Home OpinionEditorial EDITORIAL: What You Can Do During Women’s History Month

EDITORIAL: What You Can Do During Women’s History Month

by Avery Nixon

Throughout history, women have been overlooked and oppressed by patriarchal societies. But in 1987, Women’s History Month was founded. Women’s History Month is in March and is the celebration and recognition of the achievements made by women throughout history and their contributions to society and culture.

The National Women’s History Alliance even declares a theme every year. 2024’s theme is “Women Who Advocate for Equity, Diversity, and Inclusion.”

With that being said, how can we celebrate Women’s History Month? Well, luckily for us, there are lots of ways to support women this month.

One of the many things you can do this month is support female entrepreneurs.

Last year, CNN published a listicle of women owned businesses to support. These are all great options, but we would like to just give you a few more.

If you are looking for cute, embroidered sweatshirts, crewnecks and other accessories you should definitely check out honeybin.co, an online shop run by two sisters who are also students.

If you are looking for something more local to support, Earth & Me on Steinway Street in Astoria, Queens is a great place to shop sustainable brands with less waste. NBC reported, “Earth & Me buys from small-batch makers which means lower prices, less packaging, and smaller overhead.”

Supporting women owned businesses is a great idea, but there are still plenty of ways to celebrate women.

Of course, we need to educate ourselves on history and women’s involvement in it.

Kate Mosse wrote for The Guardian about overlooked women in history. Mosse asked, “Women and men have built the world together, so why is it that women’s achievements and contributions have been so routinely neglected, or overlooked, or misattributed?”

She explains that this is due to the “Matilda effect.” The “Matilda effect” is when a female scientist’s discoveries and achievements go unnoticed and are often attributed to their male colleagues or other men in general.

Rosalind Franklin was the scientist who discovered our DNA’s structure. However, two men she worked with received the 1962 Nobel Prize in Physiology or Medicine, not her.

The “Matilda effect” does go beyond the world of science.

Business Insider points out that “Paul Revere was dubbed an American hero for his heroic 20-mile horseback ride at midnight to warn officials that the British were coming.” You’ve likely never heard of Sybil Ludington, a 16-year-old girl who did the exact same thing and then some.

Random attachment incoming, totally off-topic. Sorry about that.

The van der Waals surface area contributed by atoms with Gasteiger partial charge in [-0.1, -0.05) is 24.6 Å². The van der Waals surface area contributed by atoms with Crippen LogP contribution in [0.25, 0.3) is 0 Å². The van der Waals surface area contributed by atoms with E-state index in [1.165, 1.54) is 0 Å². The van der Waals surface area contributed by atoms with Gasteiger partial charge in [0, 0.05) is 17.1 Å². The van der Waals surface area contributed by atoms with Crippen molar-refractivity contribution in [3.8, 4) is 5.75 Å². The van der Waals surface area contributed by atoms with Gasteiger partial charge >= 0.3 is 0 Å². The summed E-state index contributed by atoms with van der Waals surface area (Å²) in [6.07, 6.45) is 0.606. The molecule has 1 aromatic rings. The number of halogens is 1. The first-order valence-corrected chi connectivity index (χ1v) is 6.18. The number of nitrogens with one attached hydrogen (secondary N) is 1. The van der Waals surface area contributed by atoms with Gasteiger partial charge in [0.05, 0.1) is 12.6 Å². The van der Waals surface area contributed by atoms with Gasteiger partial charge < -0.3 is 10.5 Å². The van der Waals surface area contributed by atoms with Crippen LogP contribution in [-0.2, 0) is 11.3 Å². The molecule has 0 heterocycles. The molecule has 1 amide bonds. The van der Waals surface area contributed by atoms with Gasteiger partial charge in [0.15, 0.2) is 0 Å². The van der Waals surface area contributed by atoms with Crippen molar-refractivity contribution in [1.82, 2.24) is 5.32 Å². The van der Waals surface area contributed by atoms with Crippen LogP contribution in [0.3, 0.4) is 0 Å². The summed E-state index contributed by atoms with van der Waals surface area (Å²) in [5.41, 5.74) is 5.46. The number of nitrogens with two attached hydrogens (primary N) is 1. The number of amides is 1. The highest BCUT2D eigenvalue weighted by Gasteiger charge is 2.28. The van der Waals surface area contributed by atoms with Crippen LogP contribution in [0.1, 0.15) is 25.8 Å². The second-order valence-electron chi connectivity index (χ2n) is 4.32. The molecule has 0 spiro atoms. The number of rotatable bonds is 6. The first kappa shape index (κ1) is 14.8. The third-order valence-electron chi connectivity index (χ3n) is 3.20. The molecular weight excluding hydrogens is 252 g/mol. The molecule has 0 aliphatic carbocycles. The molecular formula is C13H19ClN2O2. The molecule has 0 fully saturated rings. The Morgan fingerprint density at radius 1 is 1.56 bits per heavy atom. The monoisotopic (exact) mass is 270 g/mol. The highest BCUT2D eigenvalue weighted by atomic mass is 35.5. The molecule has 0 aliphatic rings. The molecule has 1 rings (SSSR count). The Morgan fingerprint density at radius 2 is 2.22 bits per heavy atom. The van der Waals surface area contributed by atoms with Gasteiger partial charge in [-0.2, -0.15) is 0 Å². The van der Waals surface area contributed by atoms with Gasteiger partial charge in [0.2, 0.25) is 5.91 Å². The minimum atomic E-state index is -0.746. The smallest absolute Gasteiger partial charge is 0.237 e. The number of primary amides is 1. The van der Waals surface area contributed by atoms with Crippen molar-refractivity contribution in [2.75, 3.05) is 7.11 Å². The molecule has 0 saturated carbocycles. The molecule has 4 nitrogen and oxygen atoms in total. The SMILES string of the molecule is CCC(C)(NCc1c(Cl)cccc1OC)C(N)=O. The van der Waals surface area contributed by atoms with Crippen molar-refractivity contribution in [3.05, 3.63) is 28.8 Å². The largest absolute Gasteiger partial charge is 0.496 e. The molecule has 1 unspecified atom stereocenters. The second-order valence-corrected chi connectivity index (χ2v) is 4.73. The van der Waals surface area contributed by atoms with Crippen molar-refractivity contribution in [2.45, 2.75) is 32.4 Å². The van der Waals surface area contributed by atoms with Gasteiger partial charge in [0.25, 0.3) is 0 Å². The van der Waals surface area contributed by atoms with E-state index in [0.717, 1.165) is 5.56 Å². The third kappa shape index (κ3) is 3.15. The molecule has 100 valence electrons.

There are too many women to list who are just generally unrecognized for their accomplishments and impact.

Of course, education about women’s history is important, but so is taking action. Fundraising and donating to causes pertaining to women is so important, especially with what’s going on in the world right now.

The humanitarian crisis happening in Gaza right now is significantly affecting women. UN Women reports Gaza’s only two women’s shelters are closed and the only functional maternity hospital in northern Gaza is expected to run out of resources and fuel soon.

UN Women is currently aiding the crisis by haven “supported the distribution of 14,000 dignity kits, 2,300 winter clothes packages, 3,200 women’s kits, and 3,793 children’s kits… With local partners in Gaza, UN Women also provided recreational activities for 2,500 children and mental health support services via mobile mental health clinics to 316 women and girls, as well as and 94 men and boys.”

UN Women is not the only organization you can support right now. Philanthropy News Digest published a list of other worthy causes you can donate your money to.

There are many ways you can show your support for women this month, and it is so important that we keep this energy all year round. It is vital that we continue to educate ourselves and support women, whether it be in their business ventures or in crisis.

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